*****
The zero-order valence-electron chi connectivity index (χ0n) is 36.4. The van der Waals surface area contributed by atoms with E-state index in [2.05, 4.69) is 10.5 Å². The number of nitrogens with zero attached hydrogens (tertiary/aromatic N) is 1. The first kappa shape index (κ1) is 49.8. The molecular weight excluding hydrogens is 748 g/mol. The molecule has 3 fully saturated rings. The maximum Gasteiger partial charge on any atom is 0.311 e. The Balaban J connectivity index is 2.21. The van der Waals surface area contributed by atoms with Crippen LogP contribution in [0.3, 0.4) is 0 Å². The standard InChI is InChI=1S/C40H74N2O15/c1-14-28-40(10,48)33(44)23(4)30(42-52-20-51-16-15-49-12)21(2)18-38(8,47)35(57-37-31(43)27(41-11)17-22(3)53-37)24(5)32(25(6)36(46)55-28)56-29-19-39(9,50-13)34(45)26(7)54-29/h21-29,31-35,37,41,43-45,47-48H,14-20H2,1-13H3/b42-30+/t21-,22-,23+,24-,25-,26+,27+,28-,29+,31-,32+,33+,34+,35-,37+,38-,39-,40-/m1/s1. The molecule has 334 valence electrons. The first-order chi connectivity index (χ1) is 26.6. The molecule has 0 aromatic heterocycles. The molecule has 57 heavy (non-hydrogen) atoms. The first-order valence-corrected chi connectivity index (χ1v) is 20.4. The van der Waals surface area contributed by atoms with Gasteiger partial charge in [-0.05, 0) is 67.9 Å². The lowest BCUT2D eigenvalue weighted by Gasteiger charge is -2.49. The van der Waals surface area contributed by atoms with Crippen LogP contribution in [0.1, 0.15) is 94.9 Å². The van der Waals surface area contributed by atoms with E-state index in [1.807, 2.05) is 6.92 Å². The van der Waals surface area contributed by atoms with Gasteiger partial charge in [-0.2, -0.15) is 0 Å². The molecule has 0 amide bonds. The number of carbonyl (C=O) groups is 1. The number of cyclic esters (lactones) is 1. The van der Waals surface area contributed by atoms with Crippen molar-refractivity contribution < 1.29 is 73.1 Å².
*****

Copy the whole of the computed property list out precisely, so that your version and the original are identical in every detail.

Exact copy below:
The zero-order valence-electron chi connectivity index (χ0n) is 36.4. The van der Waals surface area contributed by atoms with E-state index in [2.05, 4.69) is 10.5 Å². The number of nitrogens with zero attached hydrogens (tertiary/aromatic N) is 1. The first kappa shape index (κ1) is 49.8. The molecular weight excluding hydrogens is 748 g/mol. The molecule has 3 fully saturated rings. The maximum Gasteiger partial charge on any atom is 0.311 e. The Balaban J connectivity index is 2.21. The van der Waals surface area contributed by atoms with Crippen LogP contribution in [0.3, 0.4) is 0 Å². The standard InChI is InChI=1S/C40H74N2O15/c1-14-28-40(10,48)33(44)23(4)30(42-52-20-51-16-15-49-12)21(2)18-38(8,47)35(57-37-31(43)27(41-11)17-22(3)53-37)24(5)32(25(6)36(46)55-28)56-29-19-39(9,50-13)34(45)26(7)54-29/h21-29,31-35,37,41,43-45,47-48H,14-20H2,1-13H3/b42-30+/t21-,22-,23+,24-,25-,26+,27+,28-,29+,31-,32+,33+,34+,35-,37+,38-,39-,40-/m1/s1. The molecule has 334 valence electrons. The first-order chi connectivity index (χ1) is 26.6. The molecule has 0 aromatic heterocycles. The molecule has 57 heavy (non-hydrogen) atoms. The first-order valence-corrected chi connectivity index (χ1v) is 20.4. The van der Waals surface area contributed by atoms with Gasteiger partial charge in [-0.05, 0) is 67.9 Å². The lowest BCUT2D eigenvalue weighted by Gasteiger charge is -2.49. The van der Waals surface area contributed by atoms with Crippen LogP contribution in [0.1, 0.15) is 94.9 Å². The van der Waals surface area contributed by atoms with E-state index in [1.807, 2.05) is 6.92 Å². The van der Waals surface area contributed by atoms with Gasteiger partial charge in [-0.2, -0.15) is 0 Å². The molecule has 0 amide bonds. The number of carbonyl (C=O) groups is 1. The number of cyclic esters (lactones) is 1. The van der Waals surface area contributed by atoms with Crippen molar-refractivity contribution < 1.29 is 73.1 Å².